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Your step length is required for some pedometers so they can calculate Kilometers (miles) walked. The more accurate your step length is the more accurate your pedometer will record your Kilometers (miles) walked. There are a few ways you can measure your step length - we are going to give you 3 options. How to make the most of your fitness trackerFitbit's pretty much the biggest player on the thriving fitness wearable scene, and with loads of models available to buy there's something for almost everyone.If you're a hardcore fitness fanatic, the Fitbit Surge and Fitbit Charge HR are probably the best bet.
Get TrustedReviews' award-winning reviews, opinions and advice delivered to your inbox for free! Alex pretty much sums up my feelings on cadence, and I absolutely agree that 180 need not be some magic number that all runners need to shoot for. One often hears the magic number of 180 strides per minute thrown around these days as being the optimal cadence for a runner… I believe this number can be traced back to famed coach Dr. Shortly after Alex’s post was published, Peter Vigneron put up a post on the topic on the Outside Blog titled Does Form Matter? Given all of this talk about cadence, I couldn’t help but conduct another experiment on myself. It might be tempting to look at the above graph and conclude that I increase my speed solely by increasing my cadence. What this shows is that although my cadence increases as I speed up, the number of steps that I actually take per 100m declines dramatically.
What I also find interesting is the comparison of my numbers to those posted by Alex Hutchinson. I think perhaps the biggest take home message here is that stride rate can and does vary considerably with speed, and also between individuals. For any data junkies who might be interested in playing with the raw numbers, I just posted the data for my seven mile run as a Google spreadsheet here.
Would you be so kind as to provide the raw data as either CSV, XLS, or XLSX files for analysis?
There appears to be some interesting non-linearity in the data, which makes me curious to try to extend the speed a bit at both ends and fill out the faster end with some more points.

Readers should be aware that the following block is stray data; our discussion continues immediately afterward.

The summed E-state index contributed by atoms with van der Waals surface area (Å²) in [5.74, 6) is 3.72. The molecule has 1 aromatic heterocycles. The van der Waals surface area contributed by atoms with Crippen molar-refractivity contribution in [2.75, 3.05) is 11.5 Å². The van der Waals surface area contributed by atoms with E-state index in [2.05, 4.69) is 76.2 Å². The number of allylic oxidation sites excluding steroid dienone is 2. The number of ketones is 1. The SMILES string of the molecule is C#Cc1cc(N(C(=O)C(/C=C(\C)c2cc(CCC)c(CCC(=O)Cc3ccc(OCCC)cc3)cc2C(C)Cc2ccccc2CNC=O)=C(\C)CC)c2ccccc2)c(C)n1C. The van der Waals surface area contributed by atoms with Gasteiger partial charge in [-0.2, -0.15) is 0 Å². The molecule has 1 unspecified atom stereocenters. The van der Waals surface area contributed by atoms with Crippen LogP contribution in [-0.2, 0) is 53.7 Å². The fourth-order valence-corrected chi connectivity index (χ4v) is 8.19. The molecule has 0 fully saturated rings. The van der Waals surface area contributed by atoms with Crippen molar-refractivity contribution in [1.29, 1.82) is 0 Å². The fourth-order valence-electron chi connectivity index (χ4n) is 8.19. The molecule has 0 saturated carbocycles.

There’s increasing anecdotal evidence that the presence of any footwear, however light, fundamentally alters stride mechanics. When coaches talk about 180, they are talking about finding a range that the runner can actually sustain for a distance run. Every coach I’ve seen talk about the 180 cadence fully agrees that when sprinting the cadence will go way up.
It’d be interesting to see information about impact force as your speed and stride length increase.
I find this interesting because when I read about barefoot running, the general guideline seems to be that you don’t to push off so much as lift your leg off the ground and use a forard lean at the hips to keep you moving forward. I’ve often wondered if the height of a person might also be a variable to consider when thinking about good cadence. Why would an elite runner who depends on not getting hurt to continue to earn a paycheck race barefoot if there is a risk of stepping on something or getting spiked? It’s also worth noting that research has shown that at least in sprinting, some individuals are stride length regulators, whereas others are stride rate regulators. Great post Pete, the stride length increase as the pace increases is exactly what I’ve seen during my own speed work, especially at the fast end of things.
Dickinson JA, Cook SD, Leinhardt TM: The measurement of shock waves following heel strike while running. Stockton M, Dyson R:  A comparison of lower extremity forces, joint angles, and muscle activity during shod and barefoot running.
Can you name one athlete that has set any world record in any track and field event or any road race while running barefoot within the last 20 years? Can you name one runner that has won an international level marathon while barefoot in the past 50 years (BTW: Abebe Bikila’s 1960 marathon in Rome was over 50 years ago)? You will receive an email whenever this article is corrected, updated, or cited in the literature. In the present case report, we provide evidence that compensated Trendelenburg gait may represent a secondary gait dysfunction stemming from somatic dysfunction of the sacroiliac joints.
During the swing phase of the gait cycle, the pelvis rotates forward on the side of the swinging leg about a transverse plane, with the hip joint of the stance leg serving as the axis of rotation.
Physicians typically rely on visual observation alone to assess both normal and pathologic gait.